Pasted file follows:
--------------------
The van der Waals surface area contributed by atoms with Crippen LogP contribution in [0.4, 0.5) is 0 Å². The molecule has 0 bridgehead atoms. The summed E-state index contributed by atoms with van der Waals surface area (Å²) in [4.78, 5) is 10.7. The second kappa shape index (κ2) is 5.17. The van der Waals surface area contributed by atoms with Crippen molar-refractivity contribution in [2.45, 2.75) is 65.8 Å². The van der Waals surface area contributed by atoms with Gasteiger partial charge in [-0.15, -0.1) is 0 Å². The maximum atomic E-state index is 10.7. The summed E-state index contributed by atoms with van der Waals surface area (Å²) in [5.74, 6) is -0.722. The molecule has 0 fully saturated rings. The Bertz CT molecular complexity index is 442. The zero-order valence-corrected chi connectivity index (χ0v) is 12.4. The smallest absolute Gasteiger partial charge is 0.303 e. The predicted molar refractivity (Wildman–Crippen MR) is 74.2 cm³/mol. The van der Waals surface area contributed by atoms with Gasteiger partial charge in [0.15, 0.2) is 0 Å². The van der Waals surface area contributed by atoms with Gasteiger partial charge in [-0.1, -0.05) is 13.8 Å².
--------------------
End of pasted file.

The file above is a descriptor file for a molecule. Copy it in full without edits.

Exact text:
The van der Waals surface area contributed by atoms with Crippen LogP contribution in [0.4, 0.5) is 0 Å². The molecule has 0 bridgehead atoms. The summed E-state index contributed by atoms with van der Waals surface area (Å²) in [4.78, 5) is 10.7. The second kappa shape index (κ2) is 5.17. The van der Waals surface area contributed by atoms with Crippen molar-refractivity contribution in [2.45, 2.75) is 65.8 Å². The van der Waals surface area contributed by atoms with Gasteiger partial charge in [-0.15, -0.1) is 0 Å². The maximum atomic E-state index is 10.7. The summed E-state index contributed by atoms with van der Waals surface area (Å²) in [5.74, 6) is -0.722. The molecule has 0 fully saturated rings. The Bertz CT molecular complexity index is 442. The zero-order valence-corrected chi connectivity index (χ0v) is 12.4. The smallest absolute Gasteiger partial charge is 0.303 e. The predicted molar refractivity (Wildman–Crippen MR) is 74.2 cm³/mol. The van der Waals surface area contributed by atoms with Gasteiger partial charge in [0.15, 0.2) is 0 Å². The van der Waals surface area contributed by atoms with Gasteiger partial charge in [-0.1, -0.05) is 13.8 Å².